Firstly let me clear up a few things. The photo in this article is actually a famous one of 2 gay men being executed in Iran this year for being gay. If it looks familiar this is why. The BNP article should have mentioned that.
Secondly Baha’i leaders have been disappearing from Iran this past year rapidly and to say the least alarmingly. Baha’i itself seems to have an urgent need to think of all western religions as essentially the same and refuses to see Islam as the reason for its persecution but some ‘interpretations’ of it.. I suggest the baha’i actually read Koran and Hadith sometime.
Lastly everyone even in the anti jihad movement seems to talk about freedom of religion. The prime issue is, Freedom FROM religion.
Eeyore for Vlad
Iran is poised to re-introduce the death penalty for apostasy, the crime of the rejection of Islam by word or deed by someone who has been a Muslim. According to sharia Law, all Muslim men who change their religion must suffer execution.
Last month the Iranian parliament voted by 196 votes to 7 in favour of a draft bill called the Islamic Penal Code which would officially codify the death penalty for Iranian men who have left the Islamic faith. Female apostates would be given life imprisonment.
The new law requires another vote in the Iranian parliament and then the signature of the Ayatollah to become law. But given the overwhelming vote in favour of the draft bill and the promotion of the bill by Iranian clerics, it is thought that the law could come into force in a matter of weeks.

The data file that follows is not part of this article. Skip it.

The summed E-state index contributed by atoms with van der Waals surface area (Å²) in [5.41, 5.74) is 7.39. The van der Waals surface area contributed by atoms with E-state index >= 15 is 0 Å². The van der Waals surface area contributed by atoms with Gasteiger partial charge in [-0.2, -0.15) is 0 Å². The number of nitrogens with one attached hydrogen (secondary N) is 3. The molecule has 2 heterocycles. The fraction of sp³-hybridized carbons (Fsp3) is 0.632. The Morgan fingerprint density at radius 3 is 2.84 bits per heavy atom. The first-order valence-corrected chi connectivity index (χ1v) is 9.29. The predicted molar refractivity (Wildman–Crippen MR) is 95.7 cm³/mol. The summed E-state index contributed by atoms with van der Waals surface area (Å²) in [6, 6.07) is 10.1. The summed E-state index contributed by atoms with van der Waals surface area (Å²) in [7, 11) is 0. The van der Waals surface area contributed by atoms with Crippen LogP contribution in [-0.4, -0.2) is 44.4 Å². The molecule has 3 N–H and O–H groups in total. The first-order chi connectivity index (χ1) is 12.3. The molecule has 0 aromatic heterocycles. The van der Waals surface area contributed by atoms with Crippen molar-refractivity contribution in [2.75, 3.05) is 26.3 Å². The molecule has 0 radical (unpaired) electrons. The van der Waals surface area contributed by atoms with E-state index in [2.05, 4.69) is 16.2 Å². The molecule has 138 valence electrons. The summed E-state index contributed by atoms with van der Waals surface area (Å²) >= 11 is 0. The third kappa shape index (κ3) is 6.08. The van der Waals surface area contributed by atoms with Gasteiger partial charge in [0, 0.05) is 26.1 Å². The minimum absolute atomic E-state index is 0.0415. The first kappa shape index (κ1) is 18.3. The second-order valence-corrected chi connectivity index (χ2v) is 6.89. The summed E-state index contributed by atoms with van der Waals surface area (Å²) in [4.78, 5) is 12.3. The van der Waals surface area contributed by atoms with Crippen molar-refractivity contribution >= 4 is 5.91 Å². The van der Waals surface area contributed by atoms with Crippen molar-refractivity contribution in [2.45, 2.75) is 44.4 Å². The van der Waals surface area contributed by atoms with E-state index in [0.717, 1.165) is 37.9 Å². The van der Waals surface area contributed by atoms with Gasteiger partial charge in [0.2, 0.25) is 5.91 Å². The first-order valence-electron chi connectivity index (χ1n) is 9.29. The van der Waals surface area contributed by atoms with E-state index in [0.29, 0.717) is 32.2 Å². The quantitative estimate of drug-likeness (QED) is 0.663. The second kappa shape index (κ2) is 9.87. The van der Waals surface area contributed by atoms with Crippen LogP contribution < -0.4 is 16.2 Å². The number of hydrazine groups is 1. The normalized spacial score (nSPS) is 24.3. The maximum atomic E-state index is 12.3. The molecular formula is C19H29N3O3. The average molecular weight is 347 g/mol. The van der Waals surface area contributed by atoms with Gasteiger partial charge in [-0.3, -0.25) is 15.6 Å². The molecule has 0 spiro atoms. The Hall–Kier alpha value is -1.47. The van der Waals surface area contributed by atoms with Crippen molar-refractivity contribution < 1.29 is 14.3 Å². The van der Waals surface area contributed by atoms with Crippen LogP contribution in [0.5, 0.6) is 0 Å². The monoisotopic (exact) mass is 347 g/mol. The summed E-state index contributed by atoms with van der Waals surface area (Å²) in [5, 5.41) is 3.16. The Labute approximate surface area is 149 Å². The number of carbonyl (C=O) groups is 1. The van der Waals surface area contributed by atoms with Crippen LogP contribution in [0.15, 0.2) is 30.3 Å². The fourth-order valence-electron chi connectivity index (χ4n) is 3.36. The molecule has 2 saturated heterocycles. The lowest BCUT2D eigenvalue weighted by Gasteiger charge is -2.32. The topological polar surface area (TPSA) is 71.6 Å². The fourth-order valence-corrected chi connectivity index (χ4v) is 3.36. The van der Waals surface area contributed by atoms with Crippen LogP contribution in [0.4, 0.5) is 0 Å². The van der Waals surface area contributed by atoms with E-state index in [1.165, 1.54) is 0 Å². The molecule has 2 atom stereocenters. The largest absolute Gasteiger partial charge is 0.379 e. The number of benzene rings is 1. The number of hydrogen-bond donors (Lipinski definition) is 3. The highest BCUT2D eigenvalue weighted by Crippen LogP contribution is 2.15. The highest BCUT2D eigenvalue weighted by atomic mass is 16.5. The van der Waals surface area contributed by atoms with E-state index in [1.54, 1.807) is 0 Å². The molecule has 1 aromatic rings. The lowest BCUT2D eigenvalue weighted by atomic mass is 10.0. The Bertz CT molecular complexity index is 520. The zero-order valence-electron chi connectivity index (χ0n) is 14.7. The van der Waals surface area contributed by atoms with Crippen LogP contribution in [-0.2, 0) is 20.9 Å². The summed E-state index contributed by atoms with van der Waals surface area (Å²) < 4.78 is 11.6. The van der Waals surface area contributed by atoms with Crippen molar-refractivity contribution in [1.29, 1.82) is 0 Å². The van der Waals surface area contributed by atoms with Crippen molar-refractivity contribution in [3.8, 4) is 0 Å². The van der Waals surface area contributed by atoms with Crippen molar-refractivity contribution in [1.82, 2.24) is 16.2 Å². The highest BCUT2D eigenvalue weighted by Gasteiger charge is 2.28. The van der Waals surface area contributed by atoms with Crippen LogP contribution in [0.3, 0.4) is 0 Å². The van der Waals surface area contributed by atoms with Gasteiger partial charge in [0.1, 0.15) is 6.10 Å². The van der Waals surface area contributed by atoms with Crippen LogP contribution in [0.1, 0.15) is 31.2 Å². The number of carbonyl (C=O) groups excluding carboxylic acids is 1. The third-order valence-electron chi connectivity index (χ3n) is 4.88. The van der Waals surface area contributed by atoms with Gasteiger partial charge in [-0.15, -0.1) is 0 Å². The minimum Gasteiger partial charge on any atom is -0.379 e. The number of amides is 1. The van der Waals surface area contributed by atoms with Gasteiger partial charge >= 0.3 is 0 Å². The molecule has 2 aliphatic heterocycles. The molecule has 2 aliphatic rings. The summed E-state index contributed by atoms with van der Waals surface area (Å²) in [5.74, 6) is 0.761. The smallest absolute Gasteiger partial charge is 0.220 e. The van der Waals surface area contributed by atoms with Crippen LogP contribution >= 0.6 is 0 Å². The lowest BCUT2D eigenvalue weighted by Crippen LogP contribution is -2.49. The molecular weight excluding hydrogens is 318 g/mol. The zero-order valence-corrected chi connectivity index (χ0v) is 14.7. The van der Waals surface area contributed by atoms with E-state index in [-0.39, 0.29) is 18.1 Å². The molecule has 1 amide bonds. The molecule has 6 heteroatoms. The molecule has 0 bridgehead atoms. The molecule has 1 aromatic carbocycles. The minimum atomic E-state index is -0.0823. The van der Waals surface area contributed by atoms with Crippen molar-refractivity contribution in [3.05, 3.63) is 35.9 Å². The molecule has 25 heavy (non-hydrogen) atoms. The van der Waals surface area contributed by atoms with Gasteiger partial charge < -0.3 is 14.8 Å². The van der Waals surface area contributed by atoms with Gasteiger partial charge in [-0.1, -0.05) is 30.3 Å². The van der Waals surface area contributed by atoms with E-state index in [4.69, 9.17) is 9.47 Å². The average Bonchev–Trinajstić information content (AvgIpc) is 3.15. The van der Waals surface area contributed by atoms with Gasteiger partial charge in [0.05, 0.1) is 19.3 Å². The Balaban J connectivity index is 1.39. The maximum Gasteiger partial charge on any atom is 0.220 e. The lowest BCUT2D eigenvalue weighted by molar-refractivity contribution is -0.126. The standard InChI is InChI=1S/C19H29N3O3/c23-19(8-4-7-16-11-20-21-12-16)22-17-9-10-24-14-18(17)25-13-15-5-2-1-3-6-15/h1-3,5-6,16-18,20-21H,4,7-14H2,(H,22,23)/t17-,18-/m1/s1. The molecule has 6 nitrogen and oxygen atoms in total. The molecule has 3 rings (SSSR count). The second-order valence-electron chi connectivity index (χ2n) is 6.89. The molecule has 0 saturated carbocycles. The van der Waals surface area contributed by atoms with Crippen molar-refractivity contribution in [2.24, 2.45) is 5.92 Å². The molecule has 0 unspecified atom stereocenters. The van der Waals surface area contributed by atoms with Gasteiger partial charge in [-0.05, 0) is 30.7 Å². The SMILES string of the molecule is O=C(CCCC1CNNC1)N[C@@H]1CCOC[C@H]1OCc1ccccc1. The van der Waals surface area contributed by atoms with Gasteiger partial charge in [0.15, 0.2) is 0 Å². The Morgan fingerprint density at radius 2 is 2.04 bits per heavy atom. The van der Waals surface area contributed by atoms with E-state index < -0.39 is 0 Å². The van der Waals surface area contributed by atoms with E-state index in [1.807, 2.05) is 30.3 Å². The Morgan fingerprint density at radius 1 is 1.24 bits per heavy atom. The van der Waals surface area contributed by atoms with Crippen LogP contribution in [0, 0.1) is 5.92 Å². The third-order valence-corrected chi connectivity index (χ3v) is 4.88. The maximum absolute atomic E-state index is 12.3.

The last person to be executed for apostasy in Iran was Hossein Soodman who was hanged in 1990. The first Iranian who could be executed under the re-introduction of the death penalty is Soodman’s son, Rashin, a 29 year old Iranian Christian. He was arrested in August and has yet to be charged, fuelling fears by his family that he may be executed when the new law comes in as a high profile warning to other Iranian Christians.
There are an estimated 10,000 Christians in Iran and several hundred followers of the Baha’i faith, a religion founded in Iran in 1863.
The right to freedom of religion is one of the most basic human rights in the modern era, written in stone in the Universal Declaration of Human Rights, the International Covenant on Civil and Political Rights and in the European Convention of Human Rights.
Yet the response to the sinister developments in Iran from the “International Community” has been decidedly muted. The normally vocal United Nations have made no pronouncement on the situation. Neither has the European Union, and in fact Iran’s largest foreign trading partner, Germany, has just increased its business deals with Iran by more than half.
In sharia law, the sentence for apostasy is unequivocal: execution. With the ever increasing appeasement of Islam and the recent establishment of official sharia law courts in London, Birmingham, Bradford, Manchester, Nuneaton and Scotland, will we soon see the day when Islamic courts in Great Britain are calling for the execution of apostates?